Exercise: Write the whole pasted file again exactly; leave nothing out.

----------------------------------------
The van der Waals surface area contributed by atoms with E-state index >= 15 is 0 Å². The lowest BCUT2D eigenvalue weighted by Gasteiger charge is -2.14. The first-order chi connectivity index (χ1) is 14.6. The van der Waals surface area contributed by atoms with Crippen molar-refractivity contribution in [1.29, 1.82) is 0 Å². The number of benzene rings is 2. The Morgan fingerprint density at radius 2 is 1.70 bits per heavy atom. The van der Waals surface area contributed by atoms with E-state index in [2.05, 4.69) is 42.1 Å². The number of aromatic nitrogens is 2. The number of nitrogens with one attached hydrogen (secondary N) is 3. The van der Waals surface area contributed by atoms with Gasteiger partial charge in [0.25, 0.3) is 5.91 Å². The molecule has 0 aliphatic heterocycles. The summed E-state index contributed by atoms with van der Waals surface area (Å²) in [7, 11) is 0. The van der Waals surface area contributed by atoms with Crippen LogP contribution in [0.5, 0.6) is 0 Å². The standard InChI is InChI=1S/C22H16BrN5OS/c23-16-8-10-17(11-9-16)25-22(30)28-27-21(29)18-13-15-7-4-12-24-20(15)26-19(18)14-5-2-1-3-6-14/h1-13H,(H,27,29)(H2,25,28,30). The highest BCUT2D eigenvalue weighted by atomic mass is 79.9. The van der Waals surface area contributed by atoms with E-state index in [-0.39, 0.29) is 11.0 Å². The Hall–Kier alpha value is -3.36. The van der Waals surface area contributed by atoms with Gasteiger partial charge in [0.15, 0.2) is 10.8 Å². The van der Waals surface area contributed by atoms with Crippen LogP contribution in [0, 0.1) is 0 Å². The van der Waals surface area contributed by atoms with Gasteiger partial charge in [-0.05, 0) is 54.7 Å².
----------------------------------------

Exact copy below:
The van der Waals surface area contributed by atoms with E-state index >= 15 is 0 Å². The lowest BCUT2D eigenvalue weighted by Gasteiger charge is -2.14. The first-order chi connectivity index (χ1) is 14.6. The van der Waals surface area contributed by atoms with Crippen molar-refractivity contribution in [1.29, 1.82) is 0 Å². The number of benzene rings is 2. The Morgan fingerprint density at radius 2 is 1.70 bits per heavy atom. The van der Waals surface area contributed by atoms with E-state index in [2.05, 4.69) is 42.1 Å². The number of aromatic nitrogens is 2. The number of nitrogens with one attached hydrogen (secondary N) is 3. The van der Waals surface area contributed by atoms with Gasteiger partial charge in [0.25, 0.3) is 5.91 Å². The molecule has 0 aliphatic heterocycles. The summed E-state index contributed by atoms with van der Waals surface area (Å²) in [7, 11) is 0. The van der Waals surface area contributed by atoms with Crippen LogP contribution in [0.5, 0.6) is 0 Å². The standard InChI is InChI=1S/C22H16BrN5OS/c23-16-8-10-17(11-9-16)25-22(30)28-27-21(29)18-13-15-7-4-12-24-20(15)26-19(18)14-5-2-1-3-6-14/h1-13H,(H,27,29)(H2,25,28,30). The highest BCUT2D eigenvalue weighted by atomic mass is 79.9. The van der Waals surface area contributed by atoms with E-state index in [-0.39, 0.29) is 11.0 Å². The Hall–Kier alpha value is -3.36. The van der Waals surface area contributed by atoms with Gasteiger partial charge in [0.15, 0.2) is 10.8 Å². The van der Waals surface area contributed by atoms with Crippen LogP contribution in [0, 0.1) is 0 Å². The van der Waals surface area contributed by atoms with Gasteiger partial charge in [-0.05, 0) is 54.7 Å².